Liam and Ryan are played by Jimmi Simpson and Nate Mooney throughout their time on the show. Both fully commit to the unsettling nature of these characters. They might be creepy, but that doesn’t stop them from being a hilarious comedy duo. Our only complaint is that they’ve been absent from the series for the last few seasons.

7 Saved: Catherine Reitman as Maureen Ponderosa

One of the weirdest characters in all of It’s Always Sunny, Maureen Ponderosa is the ex-wife of Dennis Reynolds who slowly makes her transition into becoming a cat in the later episodes of the show. Much like Rickety Cricket, her transition from seemingly normal to totally unhinged takes place over the course of a few seasons — better-allowing audiences to buy into the ridiculousness of it all.

Catherine Reitman seems totally devoted to this outlandish and often unsettling performance.

Since appearing on the show, Reitman’s notoriety has only continued to grow. She currently plays the lead on Workin’ Moms — a show which she also created — along with popping up as another recurring character in Black-ish.

6 Hurt: Guillermo del Toro as Pappy McPoyle

Writer/ director Guillermo del Toro was apparently such a big fan of It’s Always Sunny, that it was one of the reasons he cast Charlie Day in Pacific Rim. In return, del Toro was given this cameo appearance as Pappy McPoyle — who is most likely the grandfather of Liam and Ryan.

One problem right off the bat is that del Toro was cast to play someone who is most likely from Ireland— a fact which the director himself made fun of in a behind-the-scenes interview. This may have been the reason that Pappy McPoyle was given such an over-the-top appearance, which is really the worst part of the character. The McPoyle’s are indeed odd and unsettling, but they’re still somewhat believable.Pappy McPoyle, on the other hand, looks like some deranged wizard who has no place in the series.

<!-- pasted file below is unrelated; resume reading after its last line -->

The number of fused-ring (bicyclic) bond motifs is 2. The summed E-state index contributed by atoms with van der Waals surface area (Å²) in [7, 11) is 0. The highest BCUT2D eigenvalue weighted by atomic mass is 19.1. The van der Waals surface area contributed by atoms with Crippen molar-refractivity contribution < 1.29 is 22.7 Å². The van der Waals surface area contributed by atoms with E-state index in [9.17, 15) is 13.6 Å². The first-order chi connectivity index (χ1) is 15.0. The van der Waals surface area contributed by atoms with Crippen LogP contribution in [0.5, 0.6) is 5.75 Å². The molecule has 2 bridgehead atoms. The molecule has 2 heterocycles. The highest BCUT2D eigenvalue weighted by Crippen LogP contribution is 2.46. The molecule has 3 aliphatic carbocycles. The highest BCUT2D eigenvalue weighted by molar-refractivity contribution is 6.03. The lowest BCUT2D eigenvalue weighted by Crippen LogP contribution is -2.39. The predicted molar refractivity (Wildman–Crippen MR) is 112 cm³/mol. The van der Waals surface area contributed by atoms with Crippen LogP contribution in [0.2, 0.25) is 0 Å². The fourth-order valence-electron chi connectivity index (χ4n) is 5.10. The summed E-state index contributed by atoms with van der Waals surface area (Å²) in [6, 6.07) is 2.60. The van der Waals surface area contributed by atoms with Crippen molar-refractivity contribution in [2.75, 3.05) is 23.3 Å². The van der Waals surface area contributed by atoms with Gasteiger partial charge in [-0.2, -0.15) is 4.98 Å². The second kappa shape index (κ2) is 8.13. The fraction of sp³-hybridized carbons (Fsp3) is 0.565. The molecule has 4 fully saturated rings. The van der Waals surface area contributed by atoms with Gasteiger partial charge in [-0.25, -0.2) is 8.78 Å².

5 Saved: Wade Boggs as Himself

The best episodes of It’s Always Sunny usually finds the Gang confined to a single area, where their personalities can do nothing but bounce off the walls and wreak havoc on themselves and anyone in their vicinity. This is what makes “The Gang Beats Boggs” one of the best episodes in the series.

The episode finds the five Philadelphia natives trying to beat Wade Boggs’ record of consuming 70 drinks during a cross-country flight.

While the Gang’s antics are usually based on nothing but nonsense, this true story only adds another level of hilarity to the episodes. The cherry on top is a brief appearance by Wade Boggs himself. In an interview, Charlie Day said that not only was Boggs happy to participate in the episode, but that his real-life record was a lot more impressive than previously thought.

4 Saved: Michael Naughton as the Waiter

Michael Naughton first appeared up in “The Gang Dines Out,” where he is a server at one of the finest restaurants in Philadelphia. He’s crossed paths with the Gang a number of times since, and every time the Waiter emerges worse for wear.

Just this season, Naughton appeared in “The Gang Beats Boggs: Ladies Reboot,” where he is now working as a flight attendant. Once again, the Waiter tries to get the Gang to acknowledge how they’ve sabotaged him in the past. But once again, the Gang can’t remember who he is.

Naughton plays the Waiter with a kind of obsessive desperation beneath his everyman facade; he seems like someone who really would let the Gang get the better of him. He’s also the kind of supporting character that rewards loyal fans every time he pops back up.

3 Hurt: Stephen Collins as Bruce Mathis

Stephen Collins popped up in season two and three of It’s Always Sunny, where he played Bruce Mathis, the biological father of Dennis and Dee. Bruce invests most of his time and money helping out various charities around the world, making him a polar opposite of his children. This also made Collins — who was best known for playing Reverend Eric Camden on 7th Heaven — seem like an ideal fit for the part.

In the years since, Collins has both been accused and admitted to being an abuser. The actor has obviously not appeared on the show since, but going back and watching these episodes with Collins can be more than a little discomfiting.

2 Saved: Kaitlin Olson as Dee Reynolds

With Rob McElhenney, Charlie Day, and Glenn Howerton working on the show right from the very beginning, the actors were afforded the opportunity to mold their characters as they saw fit. However, the character of Dee Reynolds was developed before an actress was cast, and she was originally meant to be the Gang’s voice of reason.